Categories: Europe and the Palearctic

Oman and Dubai, 2016: Remco Hofland, 11 days (mainly birding) & 9 species in Oman including False Killer Whale and Africa Wild Cat, and 2 species in Dubai (Cape Hare and Sand Gazelle).


California news

Posted July 23, 2016 by vnsankar
Categories: Uncategorized

If you want to see a California vole, they are currently easy to find in Rancho San Antonio county park near Cupertino. The area where they are best seen is along the Permanente Creek Trail (marked on google maps).

Last night, I went to Panoche Valley figuring that the near-full moon rising a couple of hours after nightfall ought to mean good spotlighting conditions. Although they’ve started enforcing the dry season closure for the BLM area (a new gate blocks access), Little Panoche Road was superb for rodents – 2 San Joaquin kangaroo rats around Little Panoche dam, lots of Heermann’s k-rats and 1 San Joaquin k-rat on the road to Shotgun Pass, and lots of Giant k-rats, smaller numbers of Heermann’s k-rats, and 2 fabulous San Joaquin pocket mice in Panoche Valley. Near Silver Creek Ranch, my spotlight battery was dying so I only saw a few Giant kangaroo rats and a crappy look at a Southern grasshopper mouse (tularensis); rodent activity here seems a bit lower here though. It was also a great night for canids – I found a den of San Joaquin Kit Fox with kits along Little Panoche Rd (PM me for location) and a Coyote den near Silver Creek with puppies. Other wildlife included 1 Western mastiff bat, Canyon bats, and lots of Myotis sp. (either California or Western Small-footed). West of the valley, there were 3 Heermann’s k-rats (in oak woodland/meadows), 1 California pocket mouse (near Antelope flats), and best of all – 1 Narrow-faced k-rat (elephantinus). This was in the dense, steep chaparral west of the valley, clearly identified by habitat, size, larger ears, darker color, and longer face than the Heermann’s; probably a minor range extension. One last note – PLEASE DRIVE VERY, VERY CAREFULLY or it will be carnage: the k-rats and kit fox pups will often be very curious around cars on the roads at night (the kit fox den is right next to the road) and there are many suicidal jackrabbits and cottontails.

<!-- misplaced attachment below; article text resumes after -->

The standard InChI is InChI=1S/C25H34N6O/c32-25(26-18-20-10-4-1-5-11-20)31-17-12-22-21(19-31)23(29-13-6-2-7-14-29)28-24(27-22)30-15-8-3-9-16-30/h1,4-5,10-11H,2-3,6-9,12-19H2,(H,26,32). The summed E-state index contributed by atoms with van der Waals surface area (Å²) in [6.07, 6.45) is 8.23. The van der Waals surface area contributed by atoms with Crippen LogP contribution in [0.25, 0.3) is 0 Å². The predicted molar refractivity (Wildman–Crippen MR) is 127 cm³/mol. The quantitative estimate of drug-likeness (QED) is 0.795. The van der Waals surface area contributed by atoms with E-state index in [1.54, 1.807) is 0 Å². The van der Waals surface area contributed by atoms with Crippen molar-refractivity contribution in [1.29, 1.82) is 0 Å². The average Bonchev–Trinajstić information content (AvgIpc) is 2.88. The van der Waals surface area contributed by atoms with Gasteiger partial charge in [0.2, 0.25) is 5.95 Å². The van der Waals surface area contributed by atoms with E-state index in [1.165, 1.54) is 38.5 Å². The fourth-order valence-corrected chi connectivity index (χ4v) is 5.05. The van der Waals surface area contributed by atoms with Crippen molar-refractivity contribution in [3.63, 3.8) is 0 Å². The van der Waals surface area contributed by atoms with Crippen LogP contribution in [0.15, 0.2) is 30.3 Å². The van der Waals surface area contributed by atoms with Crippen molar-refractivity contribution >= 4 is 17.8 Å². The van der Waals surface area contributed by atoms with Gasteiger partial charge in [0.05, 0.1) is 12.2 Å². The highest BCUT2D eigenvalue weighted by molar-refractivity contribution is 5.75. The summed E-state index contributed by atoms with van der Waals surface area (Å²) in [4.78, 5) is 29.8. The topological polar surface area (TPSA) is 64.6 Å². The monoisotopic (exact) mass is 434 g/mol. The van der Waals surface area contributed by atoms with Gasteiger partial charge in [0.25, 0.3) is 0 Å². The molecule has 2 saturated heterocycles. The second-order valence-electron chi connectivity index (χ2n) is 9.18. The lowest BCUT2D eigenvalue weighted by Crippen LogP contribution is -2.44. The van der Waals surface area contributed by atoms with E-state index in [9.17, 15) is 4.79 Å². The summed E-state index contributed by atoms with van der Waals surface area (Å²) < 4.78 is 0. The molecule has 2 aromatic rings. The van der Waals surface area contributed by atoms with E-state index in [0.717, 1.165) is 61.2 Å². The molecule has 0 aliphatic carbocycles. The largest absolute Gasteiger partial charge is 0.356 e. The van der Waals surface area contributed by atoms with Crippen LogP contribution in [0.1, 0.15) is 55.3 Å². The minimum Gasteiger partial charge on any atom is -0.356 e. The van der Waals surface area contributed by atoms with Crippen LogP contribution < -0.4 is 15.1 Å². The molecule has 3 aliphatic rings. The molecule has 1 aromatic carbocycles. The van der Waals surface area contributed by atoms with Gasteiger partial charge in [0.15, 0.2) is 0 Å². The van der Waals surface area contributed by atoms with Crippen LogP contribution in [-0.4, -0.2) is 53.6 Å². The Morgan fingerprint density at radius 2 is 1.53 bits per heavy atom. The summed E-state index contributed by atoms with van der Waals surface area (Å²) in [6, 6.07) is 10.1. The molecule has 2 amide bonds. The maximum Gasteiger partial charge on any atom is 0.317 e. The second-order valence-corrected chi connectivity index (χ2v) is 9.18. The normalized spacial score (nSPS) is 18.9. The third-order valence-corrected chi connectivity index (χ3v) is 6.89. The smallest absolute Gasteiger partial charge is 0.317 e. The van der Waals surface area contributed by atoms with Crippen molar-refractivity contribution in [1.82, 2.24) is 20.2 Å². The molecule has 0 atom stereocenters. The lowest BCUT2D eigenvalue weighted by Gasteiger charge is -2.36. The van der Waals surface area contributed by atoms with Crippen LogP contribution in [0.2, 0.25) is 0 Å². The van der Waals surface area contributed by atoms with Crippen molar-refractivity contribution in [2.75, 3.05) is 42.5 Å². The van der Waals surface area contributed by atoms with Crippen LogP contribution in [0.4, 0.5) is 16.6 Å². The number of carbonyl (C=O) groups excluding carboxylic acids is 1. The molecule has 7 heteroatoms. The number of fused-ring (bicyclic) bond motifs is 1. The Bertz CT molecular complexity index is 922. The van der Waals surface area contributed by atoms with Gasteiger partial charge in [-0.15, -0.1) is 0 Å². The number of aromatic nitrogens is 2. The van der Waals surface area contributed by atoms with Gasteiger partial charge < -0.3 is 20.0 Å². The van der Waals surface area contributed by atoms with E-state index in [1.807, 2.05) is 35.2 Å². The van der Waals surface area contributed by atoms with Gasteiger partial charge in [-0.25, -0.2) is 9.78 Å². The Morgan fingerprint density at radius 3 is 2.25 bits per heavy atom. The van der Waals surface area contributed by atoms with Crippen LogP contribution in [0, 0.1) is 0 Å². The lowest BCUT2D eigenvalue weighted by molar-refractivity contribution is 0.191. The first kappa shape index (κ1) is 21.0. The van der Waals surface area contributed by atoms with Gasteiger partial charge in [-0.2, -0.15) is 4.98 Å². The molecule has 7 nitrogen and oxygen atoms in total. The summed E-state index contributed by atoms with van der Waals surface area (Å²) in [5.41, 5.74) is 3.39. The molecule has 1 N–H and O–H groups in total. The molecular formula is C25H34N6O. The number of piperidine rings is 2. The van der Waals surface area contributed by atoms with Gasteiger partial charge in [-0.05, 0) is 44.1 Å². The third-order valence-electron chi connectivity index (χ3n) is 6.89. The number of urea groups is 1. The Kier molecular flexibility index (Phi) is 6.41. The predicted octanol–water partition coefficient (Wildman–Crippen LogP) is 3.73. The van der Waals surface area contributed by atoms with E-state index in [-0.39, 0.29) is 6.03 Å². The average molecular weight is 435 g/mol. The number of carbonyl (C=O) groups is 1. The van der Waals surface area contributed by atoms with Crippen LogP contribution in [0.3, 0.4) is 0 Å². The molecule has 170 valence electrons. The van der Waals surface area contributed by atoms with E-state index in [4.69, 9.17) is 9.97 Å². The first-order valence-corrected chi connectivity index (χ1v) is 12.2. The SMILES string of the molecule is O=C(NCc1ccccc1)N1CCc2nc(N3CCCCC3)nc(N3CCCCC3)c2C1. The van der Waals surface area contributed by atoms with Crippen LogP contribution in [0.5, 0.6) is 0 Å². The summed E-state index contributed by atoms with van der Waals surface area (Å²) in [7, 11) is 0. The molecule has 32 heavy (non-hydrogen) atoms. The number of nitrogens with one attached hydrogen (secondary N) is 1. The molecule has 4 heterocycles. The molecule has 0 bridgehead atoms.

New Trip Report: Amazon River

Posted July 22, 2016 by Jon Hall
Categories: Central and South America

Hi, I have a couple of reports to upload but am still catching up after Australia (a report will follow).

Here’s the first – an epic report from Fiona Reid who just came back from Brazil.  A mouthwatering list of unusual species here and I am hoping that we can organise a similar trip again in 2017 (with an even greater mammal focus next year).  Let me know if you are interested in more information.

Amazon, 2016Fiona Reid, 2 week epic river trip with at least 45 species including 16 primates (including White-faced SakiGrey’s Bald-faced SakiGold and White Marmoset and Pied Tamarin), great bats (Northern Ghost Bat and White-winged Vampire Bat), and nice rodents, like Amazon Bamboo Rat and Giant Tree Rat.